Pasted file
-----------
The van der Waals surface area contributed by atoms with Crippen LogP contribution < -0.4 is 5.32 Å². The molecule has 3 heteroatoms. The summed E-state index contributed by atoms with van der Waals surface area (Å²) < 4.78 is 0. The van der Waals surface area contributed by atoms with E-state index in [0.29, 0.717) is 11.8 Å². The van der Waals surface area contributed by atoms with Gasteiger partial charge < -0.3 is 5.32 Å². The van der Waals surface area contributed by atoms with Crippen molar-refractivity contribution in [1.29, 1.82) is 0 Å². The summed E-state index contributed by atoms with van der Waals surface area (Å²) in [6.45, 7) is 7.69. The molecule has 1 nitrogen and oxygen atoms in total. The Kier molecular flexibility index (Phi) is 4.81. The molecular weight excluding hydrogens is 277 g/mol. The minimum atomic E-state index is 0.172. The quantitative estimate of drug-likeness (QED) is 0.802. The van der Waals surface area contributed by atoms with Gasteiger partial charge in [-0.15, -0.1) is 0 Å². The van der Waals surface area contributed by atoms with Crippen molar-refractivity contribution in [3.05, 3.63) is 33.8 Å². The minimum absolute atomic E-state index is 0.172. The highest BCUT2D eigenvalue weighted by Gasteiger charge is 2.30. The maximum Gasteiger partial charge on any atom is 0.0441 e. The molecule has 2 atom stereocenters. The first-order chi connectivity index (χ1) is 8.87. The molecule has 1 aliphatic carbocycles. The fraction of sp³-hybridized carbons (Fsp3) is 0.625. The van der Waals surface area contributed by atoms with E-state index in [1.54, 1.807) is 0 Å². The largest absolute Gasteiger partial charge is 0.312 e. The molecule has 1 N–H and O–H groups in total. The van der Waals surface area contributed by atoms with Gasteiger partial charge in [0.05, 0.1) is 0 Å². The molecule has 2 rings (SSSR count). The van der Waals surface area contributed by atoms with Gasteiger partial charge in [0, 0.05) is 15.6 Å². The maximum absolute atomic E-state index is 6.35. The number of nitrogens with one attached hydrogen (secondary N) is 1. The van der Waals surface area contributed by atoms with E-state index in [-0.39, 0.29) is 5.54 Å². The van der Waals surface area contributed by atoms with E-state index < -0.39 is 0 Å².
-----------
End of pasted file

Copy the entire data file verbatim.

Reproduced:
The van der Waals surface area contributed by atoms with Crippen LogP contribution < -0.4 is 5.32 Å². The molecule has 3 heteroatoms. The summed E-state index contributed by atoms with van der Waals surface area (Å²) < 4.78 is 0. The van der Waals surface area contributed by atoms with E-state index in [0.29, 0.717) is 11.8 Å². The van der Waals surface area contributed by atoms with Gasteiger partial charge < -0.3 is 5.32 Å². The van der Waals surface area contributed by atoms with Crippen molar-refractivity contribution in [1.29, 1.82) is 0 Å². The summed E-state index contributed by atoms with van der Waals surface area (Å²) in [6.45, 7) is 7.69. The molecule has 1 nitrogen and oxygen atoms in total. The Kier molecular flexibility index (Phi) is 4.81. The molecular weight excluding hydrogens is 277 g/mol. The minimum atomic E-state index is 0.172. The quantitative estimate of drug-likeness (QED) is 0.802. The van der Waals surface area contributed by atoms with Gasteiger partial charge in [-0.15, -0.1) is 0 Å². The van der Waals surface area contributed by atoms with Crippen molar-refractivity contribution in [3.05, 3.63) is 33.8 Å². The minimum absolute atomic E-state index is 0.172. The highest BCUT2D eigenvalue weighted by Gasteiger charge is 2.30. The maximum Gasteiger partial charge on any atom is 0.0441 e. The molecule has 2 atom stereocenters. The first-order chi connectivity index (χ1) is 8.87. The molecule has 1 aliphatic carbocycles. The fraction of sp³-hybridized carbons (Fsp3) is 0.625. The van der Waals surface area contributed by atoms with E-state index in [1.54, 1.807) is 0 Å². The largest absolute Gasteiger partial charge is 0.312 e. The molecule has 1 N–H and O–H groups in total. The van der Waals surface area contributed by atoms with Gasteiger partial charge in [0.05, 0.1) is 0 Å². The molecule has 2 rings (SSSR count). The van der Waals surface area contributed by atoms with Gasteiger partial charge in [0, 0.05) is 15.6 Å². The maximum absolute atomic E-state index is 6.35. The number of nitrogens with one attached hydrogen (secondary N) is 1. The van der Waals surface area contributed by atoms with E-state index in [-0.39, 0.29) is 5.54 Å². The van der Waals surface area contributed by atoms with E-state index < -0.39 is 0 Å².